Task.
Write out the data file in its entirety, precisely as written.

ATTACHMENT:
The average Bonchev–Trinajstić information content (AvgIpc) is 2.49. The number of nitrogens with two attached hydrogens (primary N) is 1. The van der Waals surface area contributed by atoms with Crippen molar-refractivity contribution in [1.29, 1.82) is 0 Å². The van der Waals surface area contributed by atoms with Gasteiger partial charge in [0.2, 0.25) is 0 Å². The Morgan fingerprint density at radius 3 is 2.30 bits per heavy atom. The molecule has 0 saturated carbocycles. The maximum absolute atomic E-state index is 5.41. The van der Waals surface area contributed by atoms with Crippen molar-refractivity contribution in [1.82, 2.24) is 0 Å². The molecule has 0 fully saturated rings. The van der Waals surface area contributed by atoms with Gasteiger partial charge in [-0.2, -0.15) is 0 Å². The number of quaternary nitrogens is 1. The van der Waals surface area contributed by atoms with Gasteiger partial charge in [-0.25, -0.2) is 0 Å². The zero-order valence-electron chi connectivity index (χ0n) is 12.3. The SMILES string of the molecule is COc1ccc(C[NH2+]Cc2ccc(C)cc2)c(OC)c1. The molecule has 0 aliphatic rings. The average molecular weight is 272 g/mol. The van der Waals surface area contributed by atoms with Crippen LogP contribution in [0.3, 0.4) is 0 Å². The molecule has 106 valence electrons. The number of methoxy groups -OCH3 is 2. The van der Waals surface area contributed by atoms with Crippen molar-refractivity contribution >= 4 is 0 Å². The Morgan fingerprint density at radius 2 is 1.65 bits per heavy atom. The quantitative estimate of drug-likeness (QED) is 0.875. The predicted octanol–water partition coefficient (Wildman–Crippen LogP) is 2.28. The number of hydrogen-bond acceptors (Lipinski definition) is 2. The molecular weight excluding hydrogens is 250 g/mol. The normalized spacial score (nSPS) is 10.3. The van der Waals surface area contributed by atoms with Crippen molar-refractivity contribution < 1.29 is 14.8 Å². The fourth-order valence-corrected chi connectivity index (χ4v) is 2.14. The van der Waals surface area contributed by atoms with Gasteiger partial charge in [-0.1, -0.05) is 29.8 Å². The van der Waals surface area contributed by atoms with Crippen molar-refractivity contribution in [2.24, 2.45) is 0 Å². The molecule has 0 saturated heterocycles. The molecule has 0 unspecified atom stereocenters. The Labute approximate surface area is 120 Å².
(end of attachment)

The average Bonchev–Trinajstić information content (AvgIpc) is 2.49. The number of nitrogens with two attached hydrogens (primary N) is 1. The van der Waals surface area contributed by atoms with Crippen molar-refractivity contribution in [1.29, 1.82) is 0 Å². The van der Waals surface area contributed by atoms with Gasteiger partial charge in [0.2, 0.25) is 0 Å². The Morgan fingerprint density at radius 3 is 2.30 bits per heavy atom. The molecule has 0 saturated carbocycles. The maximum absolute atomic E-state index is 5.41. The van der Waals surface area contributed by atoms with Crippen molar-refractivity contribution in [1.82, 2.24) is 0 Å². The molecule has 0 fully saturated rings. The van der Waals surface area contributed by atoms with Gasteiger partial charge in [-0.2, -0.15) is 0 Å². The number of quaternary nitrogens is 1. The van der Waals surface area contributed by atoms with Gasteiger partial charge in [-0.25, -0.2) is 0 Å². The zero-order valence-electron chi connectivity index (χ0n) is 12.3. The SMILES string of the molecule is COc1ccc(C[NH2+]Cc2ccc(C)cc2)c(OC)c1. The molecule has 0 aliphatic rings. The average molecular weight is 272 g/mol. The van der Waals surface area contributed by atoms with Crippen LogP contribution in [0.3, 0.4) is 0 Å². The molecule has 106 valence electrons. The number of methoxy groups -OCH3 is 2. The van der Waals surface area contributed by atoms with Crippen molar-refractivity contribution >= 4 is 0 Å². The Morgan fingerprint density at radius 2 is 1.65 bits per heavy atom. The quantitative estimate of drug-likeness (QED) is 0.875. The predicted octanol–water partition coefficient (Wildman–Crippen LogP) is 2.28. The number of hydrogen-bond acceptors (Lipinski definition) is 2. The molecular weight excluding hydrogens is 250 g/mol. The normalized spacial score (nSPS) is 10.3. The van der Waals surface area contributed by atoms with Crippen molar-refractivity contribution < 1.29 is 14.8 Å². The fourth-order valence-corrected chi connectivity index (χ4v) is 2.14. The van der Waals surface area contributed by atoms with Gasteiger partial charge in [-0.1, -0.05) is 29.8 Å². The van der Waals surface area contributed by atoms with Crippen molar-refractivity contribution in [2.24, 2.45) is 0 Å². The molecule has 0 saturated heterocycles. The molecule has 0 unspecified atom stereocenters. The Labute approximate surface area is 120 Å².